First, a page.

Some of our favorite entrees are provided below; most meats can be seared on high heat in refined coconut oil in about 20 minutes or less. Toss some veggies in a skillet of bacon grease or butter and they are done in about the same time. Quick, simple, and very healthy. We often cook extra so that we have “ready-to-eat” meals on hand for busy days. Sometimes we make a pasta-less lasagna or ziti, freezing portions of it for later use. Some people will make cloud bread for use as buns for burgers; some people will use zucchini for “noodles” – we call them “zoodles”. Eating LCHF is fun and exciting for multiple reasons, including experimenting with new and different foods, spices, etc. But most of all, it’s exciting to see glucose control, weight loss, and improved health overall.
3 oz browned hamburger meat, seasoned with NO sugars, chilis, garlic, onion/chili powder – your favorites
2-3 oz shredded cheese – your favorite
1 Tablespoon finely chopped onions
½ of a sliced avocado
1-2 tablespoons of regular sour cream
2 halved or quartered grape tomatoes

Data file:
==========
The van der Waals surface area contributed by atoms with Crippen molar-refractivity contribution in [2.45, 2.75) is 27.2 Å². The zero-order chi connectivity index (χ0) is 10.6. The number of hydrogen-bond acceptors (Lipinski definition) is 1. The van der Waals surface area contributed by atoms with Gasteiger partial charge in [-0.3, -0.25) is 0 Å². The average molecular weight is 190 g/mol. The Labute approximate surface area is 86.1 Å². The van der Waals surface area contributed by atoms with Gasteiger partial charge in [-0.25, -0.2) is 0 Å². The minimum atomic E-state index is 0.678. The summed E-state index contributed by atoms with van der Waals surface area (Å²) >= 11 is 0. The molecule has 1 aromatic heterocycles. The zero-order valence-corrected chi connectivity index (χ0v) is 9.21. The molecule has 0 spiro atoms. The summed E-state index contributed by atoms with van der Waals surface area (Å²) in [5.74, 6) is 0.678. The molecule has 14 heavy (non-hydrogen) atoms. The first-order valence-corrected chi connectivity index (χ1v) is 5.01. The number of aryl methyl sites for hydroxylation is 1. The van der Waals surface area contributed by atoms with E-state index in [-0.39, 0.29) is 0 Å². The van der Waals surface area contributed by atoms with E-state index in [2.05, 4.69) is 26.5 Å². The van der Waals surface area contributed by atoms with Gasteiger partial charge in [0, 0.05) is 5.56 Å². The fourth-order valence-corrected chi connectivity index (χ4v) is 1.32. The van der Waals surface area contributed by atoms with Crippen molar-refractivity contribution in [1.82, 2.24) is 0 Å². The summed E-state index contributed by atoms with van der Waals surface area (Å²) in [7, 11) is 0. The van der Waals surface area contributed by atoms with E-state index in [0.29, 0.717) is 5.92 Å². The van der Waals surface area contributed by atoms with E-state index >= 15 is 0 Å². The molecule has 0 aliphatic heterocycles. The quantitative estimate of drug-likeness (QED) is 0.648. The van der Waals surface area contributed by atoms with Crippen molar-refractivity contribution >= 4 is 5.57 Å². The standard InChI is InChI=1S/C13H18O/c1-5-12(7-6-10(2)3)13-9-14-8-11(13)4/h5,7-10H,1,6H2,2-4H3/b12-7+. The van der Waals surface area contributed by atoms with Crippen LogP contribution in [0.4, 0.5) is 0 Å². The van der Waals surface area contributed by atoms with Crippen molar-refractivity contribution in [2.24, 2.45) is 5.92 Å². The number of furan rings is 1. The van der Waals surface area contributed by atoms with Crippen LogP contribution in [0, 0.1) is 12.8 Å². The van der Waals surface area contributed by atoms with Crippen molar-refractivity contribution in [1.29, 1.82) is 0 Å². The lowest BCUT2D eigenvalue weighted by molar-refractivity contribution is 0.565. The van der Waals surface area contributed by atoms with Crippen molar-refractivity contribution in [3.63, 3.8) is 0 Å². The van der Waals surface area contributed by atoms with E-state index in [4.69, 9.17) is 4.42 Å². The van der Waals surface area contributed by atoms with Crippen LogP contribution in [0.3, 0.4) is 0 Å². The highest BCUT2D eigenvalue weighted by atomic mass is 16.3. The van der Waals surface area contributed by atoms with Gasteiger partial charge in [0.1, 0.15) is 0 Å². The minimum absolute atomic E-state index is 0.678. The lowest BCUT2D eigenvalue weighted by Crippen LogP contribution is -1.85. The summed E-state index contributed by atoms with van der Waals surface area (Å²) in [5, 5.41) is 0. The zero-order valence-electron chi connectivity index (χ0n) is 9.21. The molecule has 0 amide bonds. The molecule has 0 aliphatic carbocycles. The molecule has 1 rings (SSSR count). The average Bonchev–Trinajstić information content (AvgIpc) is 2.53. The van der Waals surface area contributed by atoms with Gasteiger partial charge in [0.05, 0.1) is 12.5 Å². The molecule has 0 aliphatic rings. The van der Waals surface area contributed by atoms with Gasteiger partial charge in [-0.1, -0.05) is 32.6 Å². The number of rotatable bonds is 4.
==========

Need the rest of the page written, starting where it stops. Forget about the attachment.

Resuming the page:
About 1 cup salad greens (the more colorful, the more nutrients)
Sugar-free (preferably homemade) salsa
Hamburger Steak with Asparagus
Brown 3-4 oz hamburger patties in butter or bacon grease; season to taste; use highest fat content meat
Chop asparagus into 2” pieces – you can season them and roast them in oven on 400 degrees for 20 min/stirring halfway through, OR you can stir-fry in butter/bacon grease on stovetop for about 12 -15 minutes. In fact, any vegetable can be prepared using this method.
Take 2 slices of sugar-free lunch/deli meat and cover with a thin layer of full-fat cream cheese
Add veggie pieces (your faves) or sliced cheese
You can roll these up OR add more meat for a flat, more normal-looking sandwich.
Place 2 more slices of lunch meat on top and cook in buttered skillet for 5-8 minutes or just until cream cheese melts and meat begins to brown. Cut into triangles and serve with veggie of your choice. Can dip into home-made dressing or mayo, olive/avocado oil.
Here at KetoNurses, we truly hope you benefit from our information and that this article offers you a solid foundation for your new “keto” lifestyle! Don’t forget to follow us on Facebook!